The Bulletin of the Center for Children's Books Image
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The Bulletin
of the Center for Children's Books:

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Each month we offer a focus on a particular author or artist. Sometimes we use this space to discuss a rising new talent or an established star, but we also like to celebrate those who now live on only in the rich legacy of their books.. See the archive for focus pieces from previous months.

Tana Hoban


Parents and those who work with babies and preschoolers know better than anyone that you just can't beat a well-executed concept book. Few authors and illustrators have produced as many concept books as Tana Hoban (over fifty thus far), and fewer still are as consistent as Hoban in creating works that are so sumptuously appealing to both adults and children, so flexible in terms of use, and so clear, both visually and conceptually.

Hoban (sister of author Russell Hoban) was a well-known and much-admired photographer long before she began writing and illustrating books for children, so it is perhaps no surprise that her illustrative photographs are often stunning. Brilliant rainbow hues, clear depictions of a variety of textures (from the coarse hairs of a dog's fur to the glossy "Soft Touch" numbers and letters in 26 Letters and 99 Cents), and fresh compositions are the hallmarks of Hoban's color photography. Hoban also knows how to make the best of black-and-white photography (which she used primarily in her earlier works), expertly emphasizing shape, line, and contrast. In the case of her photogram-illustrated works (Shapes and Things; A, B, See) and silhouette-illustrated board books for babies (White on Black, Black on White, What Is That?, Who Are They?), the high contrast not only contributes to the beauty of the images, it also makes them perfect for the still-developing vision of infant audiences. Hoban also adds a playful "guessing-game" element to many of her books, from the above-mentioned photogram and board books to books such as Just Look and Take Another Look. In the latter titles, Hoban cleverly utilizes cut-out peepholes that frame small parts of her photographs, enabling the audience to guess or predict the whole that is represented by the presented piece; a turn of the page reveals either a bigger portion of the photograph's subject or the subject in its entirety. Not only are such guessing opportunities fun for both children and adults, they are also educational, helping young children to recognize parts and wholes and to develop their skills at making reasonable predictions based on limited information (in this case, visual information). Not only does Hoban appeal to children through her use of bright color and guessing-game approaches, she also selects her photographic subjects wisely, with care and attention to children's interests and experiences. Familiar, everyday objects such as dishes, toys, and shoes, a menagerie of animals (wild and domestic), construction equipment and vehicles, urban street signs, and pleasantly ordinary-looking children and adults are the mainstays of her photographic content, which undoubtedly endear her books to young children everywhere.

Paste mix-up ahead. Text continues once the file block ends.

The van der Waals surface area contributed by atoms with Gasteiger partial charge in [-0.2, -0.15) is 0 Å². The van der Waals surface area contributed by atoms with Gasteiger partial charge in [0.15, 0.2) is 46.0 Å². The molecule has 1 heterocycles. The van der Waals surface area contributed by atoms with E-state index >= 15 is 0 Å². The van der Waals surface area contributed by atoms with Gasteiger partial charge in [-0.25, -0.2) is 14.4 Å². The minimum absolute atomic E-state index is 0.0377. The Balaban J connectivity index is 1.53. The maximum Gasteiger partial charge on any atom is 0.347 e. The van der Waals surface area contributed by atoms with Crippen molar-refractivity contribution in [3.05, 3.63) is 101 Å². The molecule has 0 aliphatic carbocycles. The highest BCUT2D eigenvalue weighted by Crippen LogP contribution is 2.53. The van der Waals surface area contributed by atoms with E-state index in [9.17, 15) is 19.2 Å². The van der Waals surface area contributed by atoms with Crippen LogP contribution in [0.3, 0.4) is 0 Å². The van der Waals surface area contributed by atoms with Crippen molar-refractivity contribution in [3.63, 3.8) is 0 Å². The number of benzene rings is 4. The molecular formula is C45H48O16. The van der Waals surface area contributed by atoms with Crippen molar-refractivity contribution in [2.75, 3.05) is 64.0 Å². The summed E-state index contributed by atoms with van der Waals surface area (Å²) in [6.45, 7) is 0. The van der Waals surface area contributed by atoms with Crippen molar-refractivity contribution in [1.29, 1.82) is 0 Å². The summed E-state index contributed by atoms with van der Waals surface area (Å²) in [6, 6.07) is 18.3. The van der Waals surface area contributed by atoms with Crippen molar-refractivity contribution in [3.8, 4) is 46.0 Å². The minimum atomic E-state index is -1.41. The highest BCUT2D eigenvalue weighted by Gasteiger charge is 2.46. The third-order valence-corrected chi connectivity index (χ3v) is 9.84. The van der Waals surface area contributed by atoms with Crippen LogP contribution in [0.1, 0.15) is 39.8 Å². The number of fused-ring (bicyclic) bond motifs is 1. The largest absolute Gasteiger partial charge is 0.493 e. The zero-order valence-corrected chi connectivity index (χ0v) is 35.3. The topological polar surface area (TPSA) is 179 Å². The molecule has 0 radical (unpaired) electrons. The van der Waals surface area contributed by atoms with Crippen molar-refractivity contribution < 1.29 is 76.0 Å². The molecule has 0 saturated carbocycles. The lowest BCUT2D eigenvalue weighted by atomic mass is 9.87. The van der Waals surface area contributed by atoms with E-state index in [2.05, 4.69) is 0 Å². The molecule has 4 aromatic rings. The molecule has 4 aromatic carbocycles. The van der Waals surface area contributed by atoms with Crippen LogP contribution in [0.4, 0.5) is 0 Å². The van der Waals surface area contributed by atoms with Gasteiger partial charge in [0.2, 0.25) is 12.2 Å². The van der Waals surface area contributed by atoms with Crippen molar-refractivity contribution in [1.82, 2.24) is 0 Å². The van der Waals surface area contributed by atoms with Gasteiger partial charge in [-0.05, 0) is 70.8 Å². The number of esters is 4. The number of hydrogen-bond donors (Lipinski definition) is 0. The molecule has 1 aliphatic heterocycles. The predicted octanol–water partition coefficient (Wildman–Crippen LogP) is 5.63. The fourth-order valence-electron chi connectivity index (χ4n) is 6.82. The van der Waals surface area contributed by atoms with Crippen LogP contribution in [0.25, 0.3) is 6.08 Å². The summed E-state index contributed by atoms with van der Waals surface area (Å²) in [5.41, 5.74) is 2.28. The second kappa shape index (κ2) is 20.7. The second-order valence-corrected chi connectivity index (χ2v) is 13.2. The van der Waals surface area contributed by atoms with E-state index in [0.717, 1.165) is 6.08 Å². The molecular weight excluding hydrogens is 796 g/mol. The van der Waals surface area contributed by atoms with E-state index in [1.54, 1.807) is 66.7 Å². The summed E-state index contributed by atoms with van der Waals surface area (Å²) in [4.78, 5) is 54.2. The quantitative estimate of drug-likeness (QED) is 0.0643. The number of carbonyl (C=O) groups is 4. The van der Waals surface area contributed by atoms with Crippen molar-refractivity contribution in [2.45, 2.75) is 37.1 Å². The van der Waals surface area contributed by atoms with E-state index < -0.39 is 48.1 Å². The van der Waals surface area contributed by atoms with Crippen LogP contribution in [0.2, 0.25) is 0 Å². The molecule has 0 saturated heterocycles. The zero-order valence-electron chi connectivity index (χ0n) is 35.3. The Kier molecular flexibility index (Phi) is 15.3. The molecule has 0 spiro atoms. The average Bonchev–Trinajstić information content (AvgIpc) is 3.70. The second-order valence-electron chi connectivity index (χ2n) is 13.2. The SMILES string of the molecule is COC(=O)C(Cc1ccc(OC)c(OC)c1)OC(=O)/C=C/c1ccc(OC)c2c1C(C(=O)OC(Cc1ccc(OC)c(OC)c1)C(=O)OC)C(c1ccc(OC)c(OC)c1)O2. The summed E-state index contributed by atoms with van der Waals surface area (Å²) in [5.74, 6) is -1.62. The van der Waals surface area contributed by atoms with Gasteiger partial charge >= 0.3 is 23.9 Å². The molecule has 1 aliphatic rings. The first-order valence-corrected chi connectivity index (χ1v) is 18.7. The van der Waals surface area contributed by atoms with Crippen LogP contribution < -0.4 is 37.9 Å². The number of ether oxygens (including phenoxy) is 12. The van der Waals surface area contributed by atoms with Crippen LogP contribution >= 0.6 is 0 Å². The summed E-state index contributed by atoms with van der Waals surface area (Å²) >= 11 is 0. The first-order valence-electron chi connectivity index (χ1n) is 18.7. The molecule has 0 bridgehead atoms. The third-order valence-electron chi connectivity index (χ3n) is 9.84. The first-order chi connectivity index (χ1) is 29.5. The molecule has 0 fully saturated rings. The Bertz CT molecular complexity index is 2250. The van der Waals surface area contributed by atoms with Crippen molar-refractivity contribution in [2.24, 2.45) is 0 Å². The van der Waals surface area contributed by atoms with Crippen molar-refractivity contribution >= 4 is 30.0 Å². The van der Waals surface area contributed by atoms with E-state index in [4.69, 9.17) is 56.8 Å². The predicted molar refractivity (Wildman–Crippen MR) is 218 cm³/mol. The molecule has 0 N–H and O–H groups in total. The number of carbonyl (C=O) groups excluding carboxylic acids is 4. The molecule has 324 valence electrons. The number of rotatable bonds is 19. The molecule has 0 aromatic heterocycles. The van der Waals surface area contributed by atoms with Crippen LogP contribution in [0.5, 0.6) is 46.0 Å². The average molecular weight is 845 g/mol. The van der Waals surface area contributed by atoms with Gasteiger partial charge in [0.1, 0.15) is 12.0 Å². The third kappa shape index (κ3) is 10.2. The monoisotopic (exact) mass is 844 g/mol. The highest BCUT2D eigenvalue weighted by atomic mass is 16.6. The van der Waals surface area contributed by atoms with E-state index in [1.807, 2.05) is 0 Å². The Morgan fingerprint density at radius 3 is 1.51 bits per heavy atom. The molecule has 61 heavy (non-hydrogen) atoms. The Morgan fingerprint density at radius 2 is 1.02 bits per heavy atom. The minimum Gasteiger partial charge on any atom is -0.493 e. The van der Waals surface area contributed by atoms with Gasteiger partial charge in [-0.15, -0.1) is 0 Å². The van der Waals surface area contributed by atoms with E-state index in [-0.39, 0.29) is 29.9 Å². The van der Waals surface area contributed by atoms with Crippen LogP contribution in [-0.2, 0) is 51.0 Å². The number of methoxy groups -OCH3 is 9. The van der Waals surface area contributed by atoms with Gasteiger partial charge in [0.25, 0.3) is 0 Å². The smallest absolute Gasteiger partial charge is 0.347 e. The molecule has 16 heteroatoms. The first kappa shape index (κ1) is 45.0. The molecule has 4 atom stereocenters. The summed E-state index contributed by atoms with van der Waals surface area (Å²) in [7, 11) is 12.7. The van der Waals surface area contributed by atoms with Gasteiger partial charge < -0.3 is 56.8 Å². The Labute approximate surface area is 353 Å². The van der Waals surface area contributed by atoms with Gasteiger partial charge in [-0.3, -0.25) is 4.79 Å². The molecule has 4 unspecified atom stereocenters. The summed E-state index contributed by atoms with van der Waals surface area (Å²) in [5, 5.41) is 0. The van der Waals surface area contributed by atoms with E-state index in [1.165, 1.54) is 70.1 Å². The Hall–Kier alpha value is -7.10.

Hoban's books are not only works of art, they are also extremely useful, in the best sense of the word. They are not so much designed to be read (in fact, there is often only minimal text or no text at all) as they are designed to be viewed, savored, discussed, and, well, used. At their very best Hoban's books provide multiple opportunities for expanding children's visual perception and language skills. Preschool and early primary teachers and parents find them invaluable for teaching and reinforcing math (counting, money, geometry, size), language (reading signs and symbols, descriptive and directional terms), and other basic skills and concepts (opposites, color names). What makes Hoban's concept books truly special, aside from their marvelous photographs, is their versatility. There is often more than one way to interpret or talk about her photographs and their organization within a particular book, making them useful in a variety of situations and settings. Shapes, Shapes, Shapes, for example, obviously lends itself to an exchange about the geometry around us, but it can also be used to talk about colors, counting, or location words. Furthermore, the open-endedness of a title such as All about Where--in which photographs appear with a list of location words ("above," "behind," "near," etc.), more than one of which can often be applied to describe the subjects of the photographs--make Hoban's books a rich source for one-on-one or group discussions.

Perhaps the title of one of Hoban's books says it best: Look! Look! Look! Look at some of Hoban's books yourself--or better yet, look at them with a child--and marvel at the rich and wondrous world in which we live and that Hoban is able to offer us between the covers of a book.

Bibliography (all titles written and illustrated with photographs by Tana Hoban):

About Tana Hoban:

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This page was last updated on July 1, 2002.